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Karcher 2400 Low Pressure Help

Posted by hanoch (My Page) on
Tue, Jun 9, 09 at 18:48

You remove the black cap which has the silver button by pulling it up and off. It'll resist but you won't break anything. Save them. Turn off the water.
Then get a T-30 star bit and a ratchet wrench that it will fit into and unscrew the two screws on top. Do this carefully and slowly and after taking one out, you'll see how much it takes to remove the other. There's a spring and little teeny valve gadget that'll fly out if you don't hold on to everything as you remove the second screw.
Remove the white plastic gizmo and the screws and the spring and the valvy thing. Pay attention to how they come out since you have to replace them the same way.
Now take a dishcloth or large rag and cover the hole that you see. Then turn the water back on and start the engine just for a second or two. The water pressure will blow out the piston. Turn off the engine and turn off the water.
Now you'll have the piston in the rag and you'll see it's probably got some 'crud' on it. That's the hard water calcium or lime or whatever that builds up after a while. That's what's making the piston stick in the cylinder. So carefully scrape that off (don't score or scratch the cylinder, use a nylon scrubbing pad that you get in the supermarket at the cleaning supplies area) and use some CLR (it's a product which removes calcium, lime and rust). Wear kitchen rubber gloves while doing this because it's a harsh chemical.)
Now, the really important part is this: go to your local hardware store and get some Silicone Grease. It comes in a little plastic can. And get a brush that'll fit in the cylinder BECAUSE THE CYLINDER HAS THE SAME CRUD ON IT!.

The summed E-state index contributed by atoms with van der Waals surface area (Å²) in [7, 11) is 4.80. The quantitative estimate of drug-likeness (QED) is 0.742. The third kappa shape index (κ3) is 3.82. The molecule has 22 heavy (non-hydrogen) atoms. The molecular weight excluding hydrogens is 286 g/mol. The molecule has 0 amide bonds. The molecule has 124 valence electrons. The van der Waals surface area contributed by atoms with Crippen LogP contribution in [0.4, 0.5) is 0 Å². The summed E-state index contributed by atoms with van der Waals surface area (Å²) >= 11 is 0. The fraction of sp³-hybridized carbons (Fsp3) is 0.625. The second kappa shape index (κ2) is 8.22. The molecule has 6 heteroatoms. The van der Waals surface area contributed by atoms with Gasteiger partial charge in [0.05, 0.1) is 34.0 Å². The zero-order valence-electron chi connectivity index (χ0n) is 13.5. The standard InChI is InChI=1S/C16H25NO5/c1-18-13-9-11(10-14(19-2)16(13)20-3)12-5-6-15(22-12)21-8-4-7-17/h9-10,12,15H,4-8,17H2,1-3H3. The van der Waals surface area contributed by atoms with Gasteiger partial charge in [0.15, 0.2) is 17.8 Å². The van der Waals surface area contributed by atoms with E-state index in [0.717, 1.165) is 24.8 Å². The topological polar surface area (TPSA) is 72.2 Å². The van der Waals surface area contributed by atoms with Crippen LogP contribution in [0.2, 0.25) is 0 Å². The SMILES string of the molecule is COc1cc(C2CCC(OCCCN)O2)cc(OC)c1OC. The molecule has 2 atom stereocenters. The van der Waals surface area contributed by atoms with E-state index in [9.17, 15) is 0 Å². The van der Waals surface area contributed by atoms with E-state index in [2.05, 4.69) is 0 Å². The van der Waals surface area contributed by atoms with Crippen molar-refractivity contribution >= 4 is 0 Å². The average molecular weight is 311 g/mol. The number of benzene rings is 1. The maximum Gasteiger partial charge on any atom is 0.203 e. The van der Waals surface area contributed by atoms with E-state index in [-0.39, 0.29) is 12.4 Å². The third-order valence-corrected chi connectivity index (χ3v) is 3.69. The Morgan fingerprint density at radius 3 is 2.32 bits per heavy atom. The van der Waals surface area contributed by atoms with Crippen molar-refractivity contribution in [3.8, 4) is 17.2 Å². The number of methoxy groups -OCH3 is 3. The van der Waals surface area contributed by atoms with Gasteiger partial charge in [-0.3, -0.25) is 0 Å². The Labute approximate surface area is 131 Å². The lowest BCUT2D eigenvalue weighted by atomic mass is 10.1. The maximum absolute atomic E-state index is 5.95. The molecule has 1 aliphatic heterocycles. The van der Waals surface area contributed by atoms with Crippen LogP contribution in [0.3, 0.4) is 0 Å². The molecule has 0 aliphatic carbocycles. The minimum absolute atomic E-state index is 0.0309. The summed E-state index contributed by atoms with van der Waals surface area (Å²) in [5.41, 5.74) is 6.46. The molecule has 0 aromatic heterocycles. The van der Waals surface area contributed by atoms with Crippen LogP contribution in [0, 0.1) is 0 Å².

Pour a very little CLR into the cylinder and use the brush vigorously to clean out the cylinder. Use the nylon pad and CLR to clean the piston vigorously until there's no more crud visible.
Now here's where a disposable pair of surgical gloves would come in handy: put them on before you open the Silicone Grease. It's goopy and very sticky and very very hard to remove even with soap and water. Smoosh some onto the piston on its sides. The ends are not important to grease.
Then plunk the piston back into the cylinder. Then remove the disposable gloves and your hands won't be goopy. Put the spring on top of the piston and then the valvy thing into the spring with the brass part sticking UP.
Then put the white plastic retaining thingie back on over it and hand tighten the screws. Then use the T-30 star bit and the ratchet wrench to tighten the screws. Don't overtighten and break the plastic. Then put the black cap on and press on the silver retainer.

Turn the water back on and then start your engine. It make take a short while for the air in the system to blow out but pretty soon you'll have full pressure again in your Karcher 2400 which has this lovely design flaw.

Follow-Up Postings:

RE: Karcher 2400 Low Pressure Help

I had tried to call the Karcher co. but they don't accept calls or give any help at all. They don't even post any help on their website. What a bunch of morons.
I called and the tech there did help me. He suggested the silicone grease which worked great. I also downloaded their diagrams on the disassembly.

The GardenWeb site was the most helpful and gave me the clues necessary.

I called the local Karcher repair place (they are few and far between) and he didn't return my call for three days so I went and did it myself. I called a "repair any pressure washer" place and they quoted $85 to look at the machine and $80/hr to fix it. So I saved myself $165 by doing this simple job myself.

By the way, the 2400 has a metal plate (to hold the pressure tips) mounted just above the pump assembly making it unnecessarily difficult to do the work. Another great piece of engineering by Karcher.

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